Short-Term and Long-Term Disability Benefit Programs: Introduction to SDI, SSI, and SSDI
What is SDI?
SDI stands for “State Disability Insurance.” SDI is a cash benefit that provides partial income replacement for up to twelve months when you become unable to do your usual work due to a mental or physical condition. SDI is a California program. It is administered by the EDD (“Employment Development Department”). See our fact sheet entitled “State Disability Insurance: Your Legal Rights” for more information.
What is “short-term disability”?
Short-term disability refers to an insurance plan or benefits program that provides income replacement for a finite period of time (usually between six months and one year) when a person becomes disabled from working due to a health condition. SDI is a type of short-term disability. Your employer may provide employees with short-term disability insurance to supplement the benefits provided by SDI. Under a typical short-term disability plan, a claimant must show that they are unable to perform their regular job or a similar job.
What is SSI?
SSI is short for “Supplementary Security Income.” SSI is a federal (U.S.) program. It is administered by an agency called the Social Security Administration (SSA). SSI is a cash benefit for low-income adults who are unable to do the work they did previously (if any) or any other job due to a disability that has lasted or is expected to last for at least one year.
SSI is also available to some children with disabilities (depending on parental income) and to people over 65 who are low-income, even if they do not have a disability.
In 2013, the maximum SSI benefit that a non-blind, single person in California can receive is $866; the maximum benefit for a blind individual is $921.
What is SSDI?
SSDI stands for “Social Security Disability Insurance,” and is another federal program administered by the SSA. SSDI is a cash benefit for adults who are unable to do their previous work or any other job due to a disability that has lasted or will last at least one year, and who have earned a certain amount of money within the ten years before becoming disabled from working. (Some additional adults disabled before age 22 are eligible for SSDI based on their parent’s Social Security earnings record.) Unlike SSI, you are not required to be low-income to receive SSDI benefits.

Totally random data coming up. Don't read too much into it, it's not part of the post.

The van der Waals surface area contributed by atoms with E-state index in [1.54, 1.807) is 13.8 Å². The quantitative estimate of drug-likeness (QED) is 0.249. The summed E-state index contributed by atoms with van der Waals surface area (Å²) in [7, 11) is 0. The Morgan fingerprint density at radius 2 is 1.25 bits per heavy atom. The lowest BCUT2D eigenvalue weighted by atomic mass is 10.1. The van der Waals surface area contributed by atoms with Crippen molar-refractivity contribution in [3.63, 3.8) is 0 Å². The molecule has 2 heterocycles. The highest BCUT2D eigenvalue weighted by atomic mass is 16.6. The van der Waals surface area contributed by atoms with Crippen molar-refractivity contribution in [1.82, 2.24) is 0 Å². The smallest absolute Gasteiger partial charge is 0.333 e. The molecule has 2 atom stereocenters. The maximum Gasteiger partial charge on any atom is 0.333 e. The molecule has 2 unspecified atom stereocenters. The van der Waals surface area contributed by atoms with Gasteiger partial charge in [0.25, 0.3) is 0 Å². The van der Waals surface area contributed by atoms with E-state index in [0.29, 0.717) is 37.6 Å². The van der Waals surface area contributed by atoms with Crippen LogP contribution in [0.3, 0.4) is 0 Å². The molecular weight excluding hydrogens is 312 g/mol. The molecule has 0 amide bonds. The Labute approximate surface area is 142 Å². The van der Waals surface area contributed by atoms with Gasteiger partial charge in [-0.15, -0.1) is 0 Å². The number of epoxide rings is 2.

The amount of cash benefit under SSDI varies, depending on how much money you earned when you were working. In general, SSDI benefit amounts are higher than SSI amounts. If your SSDI benefit amount is low, you may also qualify for SSI and receive benefits from both programs.
What is “long-term disability”?
Long-term disability or LTD refers to an insurance plan that provides partial income replacement for an extended period of time when a person becomes disabled from working due to a health condition. Your employer may provide employees with long-term disability coverage. A typical LTD plan pays benefits after SDI or other short-term disability benefits are exhausted. Usually, a claimant seeking LTD benefits must show that they are unable to do their own job and other jobs.
Many LTD plans require that you also apply for SSDI. You will still receive the same payment amount (the difference is that the money will come from both your LTD plan and your SSDI, rather than coming only from the LTD plan).
Where do I start?
If you have a recent work history (if you have worked within the past 18 months) and you have stopped working or looking for work due to a physical or mental impairment, then you should contact EDD about SDI. See our fact sheet entitled “State Disability Insurance: Your Legal Rights” for more eligibility information about SDI, and call us if you have questions.
You should also contact your current or most recent employer to find out if you are covered by any short-term or long-term disability insurance plan. These benefit plans may have strict deadlines. If you need additional legal aid to help you apply for short-term or long-term disability benefits, or to appeal a denial of an application for benefits, contact your local bar association and ask for a referral. If your benefit plan is offered by a private employer, you may need an attorney who specializes in a law called ERISA.
If you are disabled from working most or all jobs for which you have the minimum education or training, you may want to apply for federal disability benefits with the SSA. If you have a work history, you can apply for SSDI. If you are low-income, you can apply for SSI. If you apply for SSDI but are found not eligible, the SSA will automatically consider you for SSI.
More information about applying for Social Security disability benefits can be found at www.ssa.gov/disability. If you need help applying for benefits or appealing a denial of your application, call your local legal aid office, or call us for a referral.
More questions? See our other fact sheets for additional information, or call us for help.